Phases of the business cycle
The timing of a cycle is not predictable, but its phases seem to be. Many economists cite four phases—prosperity, liquidation, depression, and recovery—using the terms originally developed by the American economist Wesley Mitchell, who devoted his career to studying business cycles.
During a period of prosperity a rise in production becomes evident. Employment, wages, and profits increase correspondingly. Business executives express their optimism through investment to expand production. As the upswing continues, however, obstacles begin to occur that impede further expansion. For example, production costs increase; shortages of raw materials may further hamper production; interest rates rise; prices rise; and consumers react to increased prices by buying less. As consumption starts to lag behind production, inventories accumulate, causing a price decline. Manufacturers begin to retrench; workers are laid off. Such factors lead to a period of liquidation. Business executives become pessimistic as prices and profits drop. Money is hoarded, not invested. Production cutbacks and factory shutdowns occur. Unemployment becomes widespread. A depression is in progress.
Recovery from a depression may be initiated by several factors, including a resurgence in consumer demand, the exhaustion of inventories, or government action to stimulate the economy. Although generally slow and uneven at the start, recovery soon gathers momentum. Prices rise more rapidly than costs. Employment increases, providing some additional purchasing power. Investment in capital-goods industries expands. As optimism pervades the economy, the desire to speculate on new business ventures returns. A new cycle is under way.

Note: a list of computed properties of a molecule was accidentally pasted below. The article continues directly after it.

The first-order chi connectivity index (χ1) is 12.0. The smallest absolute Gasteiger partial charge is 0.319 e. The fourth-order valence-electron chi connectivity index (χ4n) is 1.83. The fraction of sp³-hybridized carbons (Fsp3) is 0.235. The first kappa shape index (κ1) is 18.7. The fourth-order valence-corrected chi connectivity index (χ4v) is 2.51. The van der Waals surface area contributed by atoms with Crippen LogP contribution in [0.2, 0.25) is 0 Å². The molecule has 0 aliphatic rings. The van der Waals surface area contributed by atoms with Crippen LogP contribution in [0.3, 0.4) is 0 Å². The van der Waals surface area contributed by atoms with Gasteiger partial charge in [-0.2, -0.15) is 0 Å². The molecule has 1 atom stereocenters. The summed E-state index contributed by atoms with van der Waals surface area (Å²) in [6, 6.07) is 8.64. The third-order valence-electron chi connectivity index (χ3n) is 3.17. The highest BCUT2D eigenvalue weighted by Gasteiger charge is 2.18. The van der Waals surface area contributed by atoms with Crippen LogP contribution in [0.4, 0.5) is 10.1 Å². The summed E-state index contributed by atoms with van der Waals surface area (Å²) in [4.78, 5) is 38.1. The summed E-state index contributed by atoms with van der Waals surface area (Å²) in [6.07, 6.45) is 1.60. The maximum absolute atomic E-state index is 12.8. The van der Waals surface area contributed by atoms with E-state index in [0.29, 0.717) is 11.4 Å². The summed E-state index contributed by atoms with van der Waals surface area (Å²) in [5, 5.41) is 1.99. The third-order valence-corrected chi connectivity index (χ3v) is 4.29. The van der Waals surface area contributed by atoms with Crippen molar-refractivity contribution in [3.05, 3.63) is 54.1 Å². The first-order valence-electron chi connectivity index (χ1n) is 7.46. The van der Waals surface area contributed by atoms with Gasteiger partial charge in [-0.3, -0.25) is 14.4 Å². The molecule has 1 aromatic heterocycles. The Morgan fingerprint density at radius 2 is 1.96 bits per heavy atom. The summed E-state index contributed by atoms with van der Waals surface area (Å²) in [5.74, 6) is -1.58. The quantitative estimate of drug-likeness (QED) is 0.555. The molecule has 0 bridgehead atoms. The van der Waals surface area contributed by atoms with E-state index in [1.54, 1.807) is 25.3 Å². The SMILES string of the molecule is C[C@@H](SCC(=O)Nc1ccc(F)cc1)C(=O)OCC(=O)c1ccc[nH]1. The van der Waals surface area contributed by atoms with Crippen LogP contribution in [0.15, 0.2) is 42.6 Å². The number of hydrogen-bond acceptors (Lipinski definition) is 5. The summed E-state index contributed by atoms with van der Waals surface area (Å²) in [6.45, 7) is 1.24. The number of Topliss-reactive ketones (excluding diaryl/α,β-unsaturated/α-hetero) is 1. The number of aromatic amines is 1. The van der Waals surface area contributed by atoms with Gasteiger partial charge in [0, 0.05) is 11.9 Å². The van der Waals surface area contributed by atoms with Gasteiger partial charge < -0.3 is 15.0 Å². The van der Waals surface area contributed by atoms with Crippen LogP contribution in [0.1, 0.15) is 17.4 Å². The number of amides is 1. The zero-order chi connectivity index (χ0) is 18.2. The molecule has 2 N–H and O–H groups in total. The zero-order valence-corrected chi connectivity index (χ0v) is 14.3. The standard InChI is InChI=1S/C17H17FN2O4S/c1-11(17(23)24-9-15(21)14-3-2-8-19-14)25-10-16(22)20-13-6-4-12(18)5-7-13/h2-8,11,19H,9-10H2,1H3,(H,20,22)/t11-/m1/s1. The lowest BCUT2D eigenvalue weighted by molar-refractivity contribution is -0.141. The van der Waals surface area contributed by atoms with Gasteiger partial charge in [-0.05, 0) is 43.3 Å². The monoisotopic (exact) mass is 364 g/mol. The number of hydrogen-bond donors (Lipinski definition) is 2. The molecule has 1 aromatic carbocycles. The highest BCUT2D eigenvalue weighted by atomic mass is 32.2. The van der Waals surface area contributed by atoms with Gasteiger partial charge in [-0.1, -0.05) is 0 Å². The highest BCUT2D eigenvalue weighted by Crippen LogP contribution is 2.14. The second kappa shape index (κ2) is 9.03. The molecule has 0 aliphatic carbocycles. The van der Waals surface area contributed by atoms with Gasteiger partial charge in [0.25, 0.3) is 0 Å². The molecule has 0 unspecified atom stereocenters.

In fact, business cycles do not always behave as neatly as the model just given, and no two cycles are alike. Business cycles vary considerably in severity and duration. Major and minor cycles can occur, with varying spans.
The most severe and widespread of all economic depressions occurred in the 1930s. The Great Depression affected the United States first but quickly spread to Western Europe. From 1933 to 1937 the United States began to recover from the depression, but the economy declined again from 1937 to 1938, before regaining its normal level. This decline was called a recession, a term that is now used in preference to liquidation. Real economic recovery was not evident until early 1941.